A breakthrough solution to improve treatment management

Because of their biological properties, the presence of CSCs (Cancer Stem Cells) in aggressive cancers such as glioblastoma, an incurable primary brain tumor, leads conventional treatment to a therapeutic limit that is currently insurmountable.

Faced with this failure, it is necessary to devise a breakthrough therapeutic strategy, no longer based on the induction of cell death, but rather on the evolution of CSCs into a differentiated tumor cell, consequently indolent and more sensitive to conventional treatments.

This strategy, known as the "differentiating therapeutic strategy", has been developed by Dr Thierry Virolle's INSERM laboratory at the Valrose Institute of Biology, and the team's numerous publications confirm the relevance and feasibility of this approach, at least in the context of glioblastoma.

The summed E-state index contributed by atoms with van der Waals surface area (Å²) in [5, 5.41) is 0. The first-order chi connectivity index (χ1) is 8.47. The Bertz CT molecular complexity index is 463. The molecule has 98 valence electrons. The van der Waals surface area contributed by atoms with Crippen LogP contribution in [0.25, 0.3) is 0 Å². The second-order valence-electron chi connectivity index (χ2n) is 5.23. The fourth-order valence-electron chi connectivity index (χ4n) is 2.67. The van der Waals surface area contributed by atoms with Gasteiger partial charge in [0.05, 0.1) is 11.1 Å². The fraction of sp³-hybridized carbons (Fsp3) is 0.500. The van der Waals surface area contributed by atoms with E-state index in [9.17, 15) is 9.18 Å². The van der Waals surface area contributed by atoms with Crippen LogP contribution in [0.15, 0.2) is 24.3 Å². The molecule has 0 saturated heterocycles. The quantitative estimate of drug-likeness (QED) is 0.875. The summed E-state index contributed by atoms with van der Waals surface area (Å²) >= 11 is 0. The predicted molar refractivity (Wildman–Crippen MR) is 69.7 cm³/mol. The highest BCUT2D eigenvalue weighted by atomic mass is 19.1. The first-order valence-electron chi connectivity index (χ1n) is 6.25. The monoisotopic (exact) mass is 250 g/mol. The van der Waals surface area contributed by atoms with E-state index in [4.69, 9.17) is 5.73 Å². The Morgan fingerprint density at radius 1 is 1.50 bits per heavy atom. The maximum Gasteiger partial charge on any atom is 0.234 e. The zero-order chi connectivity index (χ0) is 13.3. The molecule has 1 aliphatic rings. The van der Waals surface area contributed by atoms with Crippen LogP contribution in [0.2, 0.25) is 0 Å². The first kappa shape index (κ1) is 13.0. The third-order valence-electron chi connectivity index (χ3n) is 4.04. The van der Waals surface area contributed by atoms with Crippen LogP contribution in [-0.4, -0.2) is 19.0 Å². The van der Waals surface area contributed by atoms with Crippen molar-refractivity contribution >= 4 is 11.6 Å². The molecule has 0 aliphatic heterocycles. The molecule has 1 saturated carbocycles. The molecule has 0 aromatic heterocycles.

Next generation anticancer agent

To develop this differentiating therapeutic strategy at preclinical level, Dr Thierry Virolle's INSERM team identified a small compound, DV188, synthesized by the Nice chemistry institute, from among a thousand molecules. Using glioblastoma as a clinical model, the team demonstrated the efficacy of DV188 in inhibiting the aggressiveness of patient-derived CSCs, including resistance to standard chemotherapy (TMZ).

Following a premature and then maturation program funded by SATT SUD EST and Cancéropole PACA, the team provided in vivo proof of DV188's efficacy in neutralizing tumor initiation and progression in our orthotopic (in the brain) patient-derived CSC Xenograft (PDX) models in nude mice. Treatment with DV188 for several weeks never affected mouse survival. Most interestingly, treatment with DV188 significantly sensitized the tumor to the effects of standard chemotherapy, leading to a reduction in tumor size. These results are extremely encouraging for the therapeutic management of glioblastoma and, more generally, aggressive cancers.

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